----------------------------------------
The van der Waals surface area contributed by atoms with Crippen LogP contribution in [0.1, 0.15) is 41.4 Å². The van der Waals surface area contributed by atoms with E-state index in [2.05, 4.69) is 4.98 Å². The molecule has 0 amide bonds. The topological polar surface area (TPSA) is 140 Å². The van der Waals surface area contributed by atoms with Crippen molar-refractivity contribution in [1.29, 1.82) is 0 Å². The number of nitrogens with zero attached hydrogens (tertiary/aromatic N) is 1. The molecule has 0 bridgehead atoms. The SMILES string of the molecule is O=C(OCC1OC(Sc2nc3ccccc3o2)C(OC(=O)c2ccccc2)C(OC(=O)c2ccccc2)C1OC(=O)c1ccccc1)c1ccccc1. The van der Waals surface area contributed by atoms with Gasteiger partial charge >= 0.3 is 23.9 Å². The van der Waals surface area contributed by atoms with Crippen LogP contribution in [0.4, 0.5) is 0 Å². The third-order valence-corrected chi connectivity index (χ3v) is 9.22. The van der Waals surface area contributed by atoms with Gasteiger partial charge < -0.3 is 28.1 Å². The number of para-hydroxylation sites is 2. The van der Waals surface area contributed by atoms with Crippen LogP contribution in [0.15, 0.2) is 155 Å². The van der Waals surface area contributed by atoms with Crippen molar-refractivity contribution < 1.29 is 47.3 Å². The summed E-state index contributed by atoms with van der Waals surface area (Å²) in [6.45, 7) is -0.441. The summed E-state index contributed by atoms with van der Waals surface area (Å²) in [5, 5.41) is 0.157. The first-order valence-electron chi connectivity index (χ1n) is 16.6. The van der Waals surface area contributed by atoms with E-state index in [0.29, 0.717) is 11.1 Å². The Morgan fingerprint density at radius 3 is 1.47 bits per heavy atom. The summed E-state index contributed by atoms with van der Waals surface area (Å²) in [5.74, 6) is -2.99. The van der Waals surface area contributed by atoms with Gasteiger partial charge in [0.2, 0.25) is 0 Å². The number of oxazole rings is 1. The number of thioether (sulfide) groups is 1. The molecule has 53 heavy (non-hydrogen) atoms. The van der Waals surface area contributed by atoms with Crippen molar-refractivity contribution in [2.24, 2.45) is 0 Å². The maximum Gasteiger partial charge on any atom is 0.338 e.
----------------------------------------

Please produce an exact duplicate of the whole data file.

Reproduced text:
The van der Waals surface area contributed by atoms with Crippen LogP contribution in [0.1, 0.15) is 41.4 Å². The van der Waals surface area contributed by atoms with E-state index in [2.05, 4.69) is 4.98 Å². The molecule has 0 amide bonds. The topological polar surface area (TPSA) is 140 Å². The van der Waals surface area contributed by atoms with Crippen molar-refractivity contribution in [1.29, 1.82) is 0 Å². The number of nitrogens with zero attached hydrogens (tertiary/aromatic N) is 1. The molecule has 0 bridgehead atoms. The SMILES string of the molecule is O=C(OCC1OC(Sc2nc3ccccc3o2)C(OC(=O)c2ccccc2)C(OC(=O)c2ccccc2)C1OC(=O)c1ccccc1)c1ccccc1. The van der Waals surface area contributed by atoms with Gasteiger partial charge >= 0.3 is 23.9 Å². The van der Waals surface area contributed by atoms with Crippen LogP contribution in [0.4, 0.5) is 0 Å². The third-order valence-corrected chi connectivity index (χ3v) is 9.22. The van der Waals surface area contributed by atoms with Gasteiger partial charge < -0.3 is 28.1 Å². The number of para-hydroxylation sites is 2. The van der Waals surface area contributed by atoms with Crippen LogP contribution in [0.15, 0.2) is 155 Å². The van der Waals surface area contributed by atoms with Crippen molar-refractivity contribution < 1.29 is 47.3 Å². The summed E-state index contributed by atoms with van der Waals surface area (Å²) in [6.45, 7) is -0.441. The summed E-state index contributed by atoms with van der Waals surface area (Å²) in [5, 5.41) is 0.157. The first-order valence-electron chi connectivity index (χ1n) is 16.6. The van der Waals surface area contributed by atoms with E-state index in [0.29, 0.717) is 11.1 Å². The Morgan fingerprint density at radius 3 is 1.47 bits per heavy atom. The summed E-state index contributed by atoms with van der Waals surface area (Å²) in [5.74, 6) is -2.99. The van der Waals surface area contributed by atoms with Gasteiger partial charge in [0.2, 0.25) is 0 Å². The number of oxazole rings is 1. The number of thioether (sulfide) groups is 1. The molecule has 53 heavy (non-hydrogen) atoms. The van der Waals surface area contributed by atoms with Crippen molar-refractivity contribution in [2.24, 2.45) is 0 Å². The maximum Gasteiger partial charge on any atom is 0.338 e.